Sometimes when you have a good business idea, you just run with it, even if you are still in high school. Such was the case for Lexington High School student Logan Wells. After his grandmother’s dementia diagnosis, Logan watched his family coordinate the many layers of care required to meet his grandmother’s needs. That included endless phone calls and inefficient ways of getting information back and forth between family and paid caregivers. This, and his cellphone, sparked an idea.
As an education beat writer, teacher and recent graduate of Salem State University Graduate School, I know a thing or two about balancing a career while pursuing one’s degree. I hold an undergraduate degree in journalism and English, a Master’s of Education and a Certificate of Advanced Graduate Studies in Educational Leadership. Plus, as a teacher, I’ve handled numerous back-to-school transitions.
For many professionals, starting out in a new career can be challenging — you’re young, inexperienced and don’t have many connections. But one Boston-area consultant is working to change that. Christie Lindor, an African-American woman with 16 years of experience in a male-dominated field, struggled early on in her career with finding a mentor and making those positive connections. “I worked in spaces where I was the only female or only person of color,” Lindor said, “so I really struggled.
Muck Rack makes it simple to find people, tweets, or articles that mention any name, keyword, company, hashtag etc. We've compiled this guide to help you make the most of your search.
Selecting a term
Start searching tweets, articles from media outlets, articles mentioned in tweets, journalists'
names, titles and bios with some suggested searches:
Companies or Topics (e.g. iPhone, Microsoft)
Phrases (e.g. "cloud computing") — use quotes to keep the terms together
Twitter handles (e.g. @username) — returns those who have mentioned or replied to
Names (e.g. "David Pogue")
Hashtags (e.g. #sxsw, #london2012)
Bio details (e.g. vegan, Olympics, father)
Muck Rack's Advanced Search allows for many boolean operators.
Find results that mention multiple specified terms, use AND or
+. For example, ensure each result contains both Elon Musk and Mark Zuckerberg by
searching Musk AND Zuckerberg or Musk + Zuckerberg.
Use the operators OR or , to broaden your search when you'd like either of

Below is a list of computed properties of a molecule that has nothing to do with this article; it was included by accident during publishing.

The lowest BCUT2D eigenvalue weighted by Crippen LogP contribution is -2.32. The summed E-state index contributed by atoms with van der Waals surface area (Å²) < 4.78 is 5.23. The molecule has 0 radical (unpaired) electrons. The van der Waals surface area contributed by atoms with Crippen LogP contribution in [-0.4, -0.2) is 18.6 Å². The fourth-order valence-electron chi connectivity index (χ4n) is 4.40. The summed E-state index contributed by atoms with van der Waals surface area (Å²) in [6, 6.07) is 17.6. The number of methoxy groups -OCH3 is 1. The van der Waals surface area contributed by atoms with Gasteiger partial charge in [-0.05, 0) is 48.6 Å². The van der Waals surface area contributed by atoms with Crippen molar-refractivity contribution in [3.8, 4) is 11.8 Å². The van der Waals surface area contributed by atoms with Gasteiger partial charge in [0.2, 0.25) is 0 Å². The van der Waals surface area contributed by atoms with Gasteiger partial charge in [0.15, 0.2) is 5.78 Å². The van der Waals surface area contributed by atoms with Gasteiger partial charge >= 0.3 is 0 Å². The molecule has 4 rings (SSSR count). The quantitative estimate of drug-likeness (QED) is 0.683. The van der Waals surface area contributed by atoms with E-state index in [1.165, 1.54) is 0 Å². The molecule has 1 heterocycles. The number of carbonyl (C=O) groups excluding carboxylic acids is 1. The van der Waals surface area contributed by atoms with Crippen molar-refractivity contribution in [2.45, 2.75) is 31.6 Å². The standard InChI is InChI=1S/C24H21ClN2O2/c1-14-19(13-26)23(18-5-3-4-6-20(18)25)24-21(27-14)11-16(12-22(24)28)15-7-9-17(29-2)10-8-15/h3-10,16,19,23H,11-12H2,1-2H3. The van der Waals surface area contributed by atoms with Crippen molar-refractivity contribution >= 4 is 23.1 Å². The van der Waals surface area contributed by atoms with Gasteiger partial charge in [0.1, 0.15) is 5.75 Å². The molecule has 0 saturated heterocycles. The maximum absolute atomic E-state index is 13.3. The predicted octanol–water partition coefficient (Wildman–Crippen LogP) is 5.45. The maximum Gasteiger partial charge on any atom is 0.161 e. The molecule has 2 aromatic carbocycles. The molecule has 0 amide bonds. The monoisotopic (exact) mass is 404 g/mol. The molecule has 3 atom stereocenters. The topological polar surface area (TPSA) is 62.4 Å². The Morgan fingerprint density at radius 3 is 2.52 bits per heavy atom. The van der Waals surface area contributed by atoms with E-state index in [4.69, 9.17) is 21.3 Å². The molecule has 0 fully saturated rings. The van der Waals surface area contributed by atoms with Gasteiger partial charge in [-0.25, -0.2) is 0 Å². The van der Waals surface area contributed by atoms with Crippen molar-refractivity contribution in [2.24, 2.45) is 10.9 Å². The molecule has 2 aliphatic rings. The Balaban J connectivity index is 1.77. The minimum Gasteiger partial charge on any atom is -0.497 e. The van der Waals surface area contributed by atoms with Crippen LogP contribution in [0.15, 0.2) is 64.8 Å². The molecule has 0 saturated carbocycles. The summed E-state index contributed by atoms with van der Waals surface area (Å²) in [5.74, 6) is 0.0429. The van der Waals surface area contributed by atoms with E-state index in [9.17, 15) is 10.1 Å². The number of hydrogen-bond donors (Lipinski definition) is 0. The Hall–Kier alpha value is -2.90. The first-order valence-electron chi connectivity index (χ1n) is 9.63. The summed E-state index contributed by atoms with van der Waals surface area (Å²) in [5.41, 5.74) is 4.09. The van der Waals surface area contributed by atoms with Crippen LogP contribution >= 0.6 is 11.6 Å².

multiple terms to appear in results. (This is the default behavior of our search when no operators
are used). For example, results will contain either cake or cookie by searching cake OR cookie or cake,cookie
Use NOT or - to subtract results from your search. For
example, searching Disney will yield results about the Walt Disney Company as well as Walt Disney
World Resort. To exclude mentions of Disney World, search for Disney -World or Disney
When using one of these operators with a phrase, enclose it in quotation marks. For example, you can
find results about smartphones excluding Apple's iPhone 4S by searching smartphone -"iPhone
Exact case matching or punctuation
If you're searching for a brand name or keyword that relies on specific punctuation marks or capitalization, you can
find results that match your exact query by adding matchcase: before the keyword you're searching for, like matchcase:E*TRADE .
Use parentheses to separate multiple
boolean phrases. For example, to find journalists talking about having fun in Disney World or
Disneyland, search for ("disney world" OR disneyland) AND fun.
An asterisk can be used to search for any variation of a root word truncated by the asterisk. For example, searching for admin* will return results for administrator, administration, administer, administered, etc.
A near operator is an AND operator where you can control the distance between the words. You can vary the distance the near operation uses by adding a forward slash and number (between 0-99) such as strawberries NEAR/10 "whipped cream", which means the strawberries must exist within 10 words of "whipped cream".